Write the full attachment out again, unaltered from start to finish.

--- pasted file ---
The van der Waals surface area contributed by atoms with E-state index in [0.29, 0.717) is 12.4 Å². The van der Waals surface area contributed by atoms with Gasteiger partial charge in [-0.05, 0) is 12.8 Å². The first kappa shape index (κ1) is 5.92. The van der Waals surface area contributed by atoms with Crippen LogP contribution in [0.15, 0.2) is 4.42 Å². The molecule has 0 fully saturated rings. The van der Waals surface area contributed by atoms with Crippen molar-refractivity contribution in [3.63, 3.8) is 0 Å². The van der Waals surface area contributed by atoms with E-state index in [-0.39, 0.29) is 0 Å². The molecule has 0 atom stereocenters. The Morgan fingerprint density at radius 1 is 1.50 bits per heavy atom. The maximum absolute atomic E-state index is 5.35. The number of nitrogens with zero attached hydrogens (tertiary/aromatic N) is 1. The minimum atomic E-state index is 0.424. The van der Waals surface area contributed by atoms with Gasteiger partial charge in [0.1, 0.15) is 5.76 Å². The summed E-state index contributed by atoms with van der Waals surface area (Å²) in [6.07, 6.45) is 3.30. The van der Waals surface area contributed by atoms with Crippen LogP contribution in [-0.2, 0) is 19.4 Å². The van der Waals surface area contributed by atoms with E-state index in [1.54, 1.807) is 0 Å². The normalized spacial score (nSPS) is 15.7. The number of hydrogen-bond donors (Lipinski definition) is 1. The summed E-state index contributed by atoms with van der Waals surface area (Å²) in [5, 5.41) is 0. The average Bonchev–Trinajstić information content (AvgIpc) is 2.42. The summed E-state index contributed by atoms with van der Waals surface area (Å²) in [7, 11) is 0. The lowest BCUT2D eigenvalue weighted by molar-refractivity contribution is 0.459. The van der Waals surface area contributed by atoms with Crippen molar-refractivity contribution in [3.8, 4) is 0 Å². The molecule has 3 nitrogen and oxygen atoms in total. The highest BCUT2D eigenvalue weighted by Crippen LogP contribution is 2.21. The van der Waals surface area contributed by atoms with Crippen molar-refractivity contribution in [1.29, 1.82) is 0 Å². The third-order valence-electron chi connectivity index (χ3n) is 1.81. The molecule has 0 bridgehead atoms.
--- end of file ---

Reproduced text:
The van der Waals surface area contributed by atoms with E-state index in [0.29, 0.717) is 12.4 Å². The van der Waals surface area contributed by atoms with Gasteiger partial charge in [-0.05, 0) is 12.8 Å². The first kappa shape index (κ1) is 5.92. The van der Waals surface area contributed by atoms with Crippen LogP contribution in [0.15, 0.2) is 4.42 Å². The molecule has 0 fully saturated rings. The van der Waals surface area contributed by atoms with Crippen molar-refractivity contribution in [3.63, 3.8) is 0 Å². The van der Waals surface area contributed by atoms with E-state index in [-0.39, 0.29) is 0 Å². The molecule has 0 atom stereocenters. The Morgan fingerprint density at radius 1 is 1.50 bits per heavy atom. The maximum absolute atomic E-state index is 5.35. The number of nitrogens with zero attached hydrogens (tertiary/aromatic N) is 1. The minimum atomic E-state index is 0.424. The van der Waals surface area contributed by atoms with Gasteiger partial charge in [0.1, 0.15) is 5.76 Å². The summed E-state index contributed by atoms with van der Waals surface area (Å²) in [6.07, 6.45) is 3.30. The van der Waals surface area contributed by atoms with Crippen LogP contribution in [-0.2, 0) is 19.4 Å². The van der Waals surface area contributed by atoms with E-state index in [1.54, 1.807) is 0 Å². The normalized spacial score (nSPS) is 15.7. The number of hydrogen-bond donors (Lipinski definition) is 1. The summed E-state index contributed by atoms with van der Waals surface area (Å²) in [5, 5.41) is 0. The average Bonchev–Trinajstić information content (AvgIpc) is 2.42. The summed E-state index contributed by atoms with van der Waals surface area (Å²) in [7, 11) is 0. The lowest BCUT2D eigenvalue weighted by molar-refractivity contribution is 0.459. The van der Waals surface area contributed by atoms with Crippen molar-refractivity contribution in [3.8, 4) is 0 Å². The molecule has 3 nitrogen and oxygen atoms in total. The highest BCUT2D eigenvalue weighted by Crippen LogP contribution is 2.21. The van der Waals surface area contributed by atoms with Crippen molar-refractivity contribution in [1.29, 1.82) is 0 Å². The third-order valence-electron chi connectivity index (χ3n) is 1.81. The molecule has 0 bridgehead atoms.